The University of Toronto’s Student Newspaper Since 1880

Share on facebook
Share on twitter
Share on email

Let’s talk about Israel

Share on facebook
Share on twitter
Share on email

I make no attempts to hide my pro-Israel sympathy. There is no question to me that a state of Israel exists and has existed legitimately since 1948. Some weeks back a Varsity letter writer expressed the all-too popular view that Israel is responsible for the terrorism it experiences, because of its own “violent creation” in 1948. In particular, the Israeli massacre at Deir Yassim was given as a justification for what the country has suffered.

As someone who is pro-Israel, this is an unacceptably flawed outlook. The hard-line secular view I could take of Israel’s history is this: after most of the Jews were forcefully dispersed by the Romans, Israel was inhabited by the neighbouring peoples. The post-Israel name for that land was Palestine. It was, from its inception, either a territory or a province within a multitude of empires, from the Romans to the Ottomans. At the end of World War I, Palestine became a mandate of the British Empire, a position it occupied until 1948, when the British dumped the land on the United Nations.

At that time the land was partitioned by the latter organization into both Israel and Palestine to reflect the ethnic/religious divisions of the area. Neither side enjoyed any sovereignty because war broke out immediately, what those of us who are sympathetic to Israel call the War of Independence. This war ended with Israel establishing its sovereignty by fighting off six invading Arabic armies and their militant Palestinian supporters. What had been partitioned as Palestine now fell under the control of the Jordanians, a situation that remained until the 1967 Six-Day War.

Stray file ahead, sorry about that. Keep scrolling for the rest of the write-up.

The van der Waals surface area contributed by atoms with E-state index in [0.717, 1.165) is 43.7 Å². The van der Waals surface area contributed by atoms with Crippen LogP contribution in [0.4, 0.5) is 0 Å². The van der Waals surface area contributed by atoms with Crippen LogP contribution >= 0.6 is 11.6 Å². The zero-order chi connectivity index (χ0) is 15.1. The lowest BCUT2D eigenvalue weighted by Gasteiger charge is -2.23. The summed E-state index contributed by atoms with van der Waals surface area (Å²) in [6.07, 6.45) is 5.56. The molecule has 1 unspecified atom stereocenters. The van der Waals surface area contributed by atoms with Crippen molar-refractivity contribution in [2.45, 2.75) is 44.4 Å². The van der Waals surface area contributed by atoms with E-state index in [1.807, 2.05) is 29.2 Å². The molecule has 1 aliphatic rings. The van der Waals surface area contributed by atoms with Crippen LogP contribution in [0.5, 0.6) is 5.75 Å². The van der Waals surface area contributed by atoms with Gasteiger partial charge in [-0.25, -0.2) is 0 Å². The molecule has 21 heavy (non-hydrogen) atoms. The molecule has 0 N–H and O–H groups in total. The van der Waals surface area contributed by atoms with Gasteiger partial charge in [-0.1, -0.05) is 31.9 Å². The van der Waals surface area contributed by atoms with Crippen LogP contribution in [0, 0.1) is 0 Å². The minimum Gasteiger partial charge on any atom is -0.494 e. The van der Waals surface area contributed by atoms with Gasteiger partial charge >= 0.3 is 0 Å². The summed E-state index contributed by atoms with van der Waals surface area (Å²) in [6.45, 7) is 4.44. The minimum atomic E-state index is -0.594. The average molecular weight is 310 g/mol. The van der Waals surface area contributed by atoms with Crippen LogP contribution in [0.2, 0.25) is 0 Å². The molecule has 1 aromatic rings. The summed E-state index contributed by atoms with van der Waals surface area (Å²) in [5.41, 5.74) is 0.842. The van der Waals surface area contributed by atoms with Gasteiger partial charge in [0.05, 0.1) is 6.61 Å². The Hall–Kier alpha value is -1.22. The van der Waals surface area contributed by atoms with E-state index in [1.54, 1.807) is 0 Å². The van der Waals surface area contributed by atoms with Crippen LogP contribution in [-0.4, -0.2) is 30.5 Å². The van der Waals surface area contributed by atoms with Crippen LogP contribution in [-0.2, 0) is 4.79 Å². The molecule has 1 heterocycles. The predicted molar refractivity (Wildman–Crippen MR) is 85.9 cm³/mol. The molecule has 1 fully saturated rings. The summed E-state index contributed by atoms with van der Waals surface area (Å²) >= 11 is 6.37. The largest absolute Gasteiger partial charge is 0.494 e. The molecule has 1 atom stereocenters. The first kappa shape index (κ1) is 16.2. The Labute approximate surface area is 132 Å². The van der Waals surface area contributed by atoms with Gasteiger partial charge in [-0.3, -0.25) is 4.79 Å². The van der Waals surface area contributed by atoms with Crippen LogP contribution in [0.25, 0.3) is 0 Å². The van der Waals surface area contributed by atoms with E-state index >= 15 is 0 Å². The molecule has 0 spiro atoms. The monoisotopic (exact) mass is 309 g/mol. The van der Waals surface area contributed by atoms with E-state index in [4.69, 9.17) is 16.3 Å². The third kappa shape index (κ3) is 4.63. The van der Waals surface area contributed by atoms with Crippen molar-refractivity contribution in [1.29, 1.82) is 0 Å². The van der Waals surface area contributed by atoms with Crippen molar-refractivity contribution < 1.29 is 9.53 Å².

When the invading armies seized Jewish villages and communes in 1948, the inhabitants were massacred, all part of the popular rallying cry of the then Arab leaders “to push them (the Jews) into the sea.”

With this background, I could say that since Palestine was never a country it therefore was never taken over.

I could say that because Jews continued to live there from the time of the dispersions (which got rid of most, but not all Jews in Israel) until 1948, they were legitimately reclaiming a land that was theirs and theirs alone.

But I don’t say that. I’m a moderate, and as a moderate I’d rather see both Israelis and Palestinians living peaceful and, if need be, separate lives. In order for this to happen, we must each accept our share of blame, or accept that we want the cycle to continue.

This commentary is a response to “Let’s talk about Palestine,” 28 February 2002.